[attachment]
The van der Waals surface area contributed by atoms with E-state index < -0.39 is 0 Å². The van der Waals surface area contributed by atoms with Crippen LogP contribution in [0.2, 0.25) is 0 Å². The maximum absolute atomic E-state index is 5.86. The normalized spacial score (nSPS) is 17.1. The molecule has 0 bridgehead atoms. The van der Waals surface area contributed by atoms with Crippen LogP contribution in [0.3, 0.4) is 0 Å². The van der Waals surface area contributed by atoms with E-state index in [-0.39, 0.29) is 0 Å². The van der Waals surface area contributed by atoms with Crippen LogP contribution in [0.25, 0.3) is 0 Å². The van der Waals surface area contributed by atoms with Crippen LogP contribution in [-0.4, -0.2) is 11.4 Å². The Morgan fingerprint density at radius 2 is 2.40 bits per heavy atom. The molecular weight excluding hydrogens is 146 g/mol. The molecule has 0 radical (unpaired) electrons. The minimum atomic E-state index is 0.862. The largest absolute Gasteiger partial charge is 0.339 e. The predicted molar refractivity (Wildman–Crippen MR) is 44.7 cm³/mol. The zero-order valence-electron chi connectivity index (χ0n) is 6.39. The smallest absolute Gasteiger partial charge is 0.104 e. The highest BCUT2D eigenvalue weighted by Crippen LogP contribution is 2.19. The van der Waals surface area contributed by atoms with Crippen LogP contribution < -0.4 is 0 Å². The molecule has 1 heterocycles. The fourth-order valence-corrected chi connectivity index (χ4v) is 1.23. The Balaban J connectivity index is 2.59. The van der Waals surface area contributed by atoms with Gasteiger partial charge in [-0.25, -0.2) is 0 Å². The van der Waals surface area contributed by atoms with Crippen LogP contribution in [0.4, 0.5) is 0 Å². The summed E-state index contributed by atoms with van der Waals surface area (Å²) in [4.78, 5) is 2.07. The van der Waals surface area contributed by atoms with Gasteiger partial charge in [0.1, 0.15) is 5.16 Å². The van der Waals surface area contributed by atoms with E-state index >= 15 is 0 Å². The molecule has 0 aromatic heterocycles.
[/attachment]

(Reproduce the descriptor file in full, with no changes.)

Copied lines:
The van der Waals surface area contributed by atoms with E-state index < -0.39 is 0 Å². The van der Waals surface area contributed by atoms with Crippen LogP contribution in [0.2, 0.25) is 0 Å². The maximum absolute atomic E-state index is 5.86. The normalized spacial score (nSPS) is 17.1. The molecule has 0 bridgehead atoms. The van der Waals surface area contributed by atoms with Crippen LogP contribution in [0.3, 0.4) is 0 Å². The van der Waals surface area contributed by atoms with E-state index in [-0.39, 0.29) is 0 Å². The van der Waals surface area contributed by atoms with Crippen LogP contribution in [0.25, 0.3) is 0 Å². The van der Waals surface area contributed by atoms with Crippen LogP contribution in [-0.4, -0.2) is 11.4 Å². The Morgan fingerprint density at radius 2 is 2.40 bits per heavy atom. The molecular weight excluding hydrogens is 146 g/mol. The molecule has 0 radical (unpaired) electrons. The minimum atomic E-state index is 0.862. The largest absolute Gasteiger partial charge is 0.339 e. The predicted molar refractivity (Wildman–Crippen MR) is 44.7 cm³/mol. The zero-order valence-electron chi connectivity index (χ0n) is 6.39. The smallest absolute Gasteiger partial charge is 0.104 e. The highest BCUT2D eigenvalue weighted by Crippen LogP contribution is 2.19. The van der Waals surface area contributed by atoms with Crippen LogP contribution < -0.4 is 0 Å². The molecule has 1 heterocycles. The fourth-order valence-corrected chi connectivity index (χ4v) is 1.23. The Balaban J connectivity index is 2.59. The van der Waals surface area contributed by atoms with Gasteiger partial charge in [-0.25, -0.2) is 0 Å². The van der Waals surface area contributed by atoms with Crippen LogP contribution in [0.4, 0.5) is 0 Å². The summed E-state index contributed by atoms with van der Waals surface area (Å²) in [4.78, 5) is 2.07. The van der Waals surface area contributed by atoms with Gasteiger partial charge in [0.1, 0.15) is 5.16 Å². The van der Waals surface area contributed by atoms with E-state index >= 15 is 0 Å². The molecule has 0 aromatic heterocycles.